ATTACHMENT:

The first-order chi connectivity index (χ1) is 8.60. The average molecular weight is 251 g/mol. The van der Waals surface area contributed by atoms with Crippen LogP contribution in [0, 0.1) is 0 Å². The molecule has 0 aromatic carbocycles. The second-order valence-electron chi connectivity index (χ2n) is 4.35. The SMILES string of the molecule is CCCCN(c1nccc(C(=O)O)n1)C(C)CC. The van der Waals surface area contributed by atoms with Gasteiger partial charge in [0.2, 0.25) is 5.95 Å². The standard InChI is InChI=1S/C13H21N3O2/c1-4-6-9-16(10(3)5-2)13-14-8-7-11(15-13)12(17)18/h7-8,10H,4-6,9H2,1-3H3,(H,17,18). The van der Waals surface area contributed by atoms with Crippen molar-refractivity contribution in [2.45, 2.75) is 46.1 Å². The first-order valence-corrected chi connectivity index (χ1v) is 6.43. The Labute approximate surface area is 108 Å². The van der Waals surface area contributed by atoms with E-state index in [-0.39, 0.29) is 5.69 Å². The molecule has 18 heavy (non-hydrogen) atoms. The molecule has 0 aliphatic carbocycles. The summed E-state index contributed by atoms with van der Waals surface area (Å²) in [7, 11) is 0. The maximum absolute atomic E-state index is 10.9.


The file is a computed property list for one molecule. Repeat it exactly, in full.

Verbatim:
The first-order chi connectivity index (χ1) is 8.60. The average molecular weight is 251 g/mol. The van der Waals surface area contributed by atoms with Crippen LogP contribution in [0, 0.1) is 0 Å². The molecule has 0 aromatic carbocycles. The second-order valence-electron chi connectivity index (χ2n) is 4.35. The SMILES string of the molecule is CCCCN(c1nccc(C(=O)O)n1)C(C)CC. The van der Waals surface area contributed by atoms with Gasteiger partial charge in [0.2, 0.25) is 5.95 Å². The standard InChI is InChI=1S/C13H21N3O2/c1-4-6-9-16(10(3)5-2)13-14-8-7-11(15-13)12(17)18/h7-8,10H,4-6,9H2,1-3H3,(H,17,18). The van der Waals surface area contributed by atoms with Crippen molar-refractivity contribution in [2.45, 2.75) is 46.1 Å². The first-order valence-corrected chi connectivity index (χ1v) is 6.43. The Labute approximate surface area is 108 Å². The van der Waals surface area contributed by atoms with E-state index in [-0.39, 0.29) is 5.69 Å². The molecule has 18 heavy (non-hydrogen) atoms. The molecule has 0 aliphatic carbocycles. The summed E-state index contributed by atoms with van der Waals surface area (Å²) in [7, 11) is 0. The maximum absolute atomic E-state index is 10.9.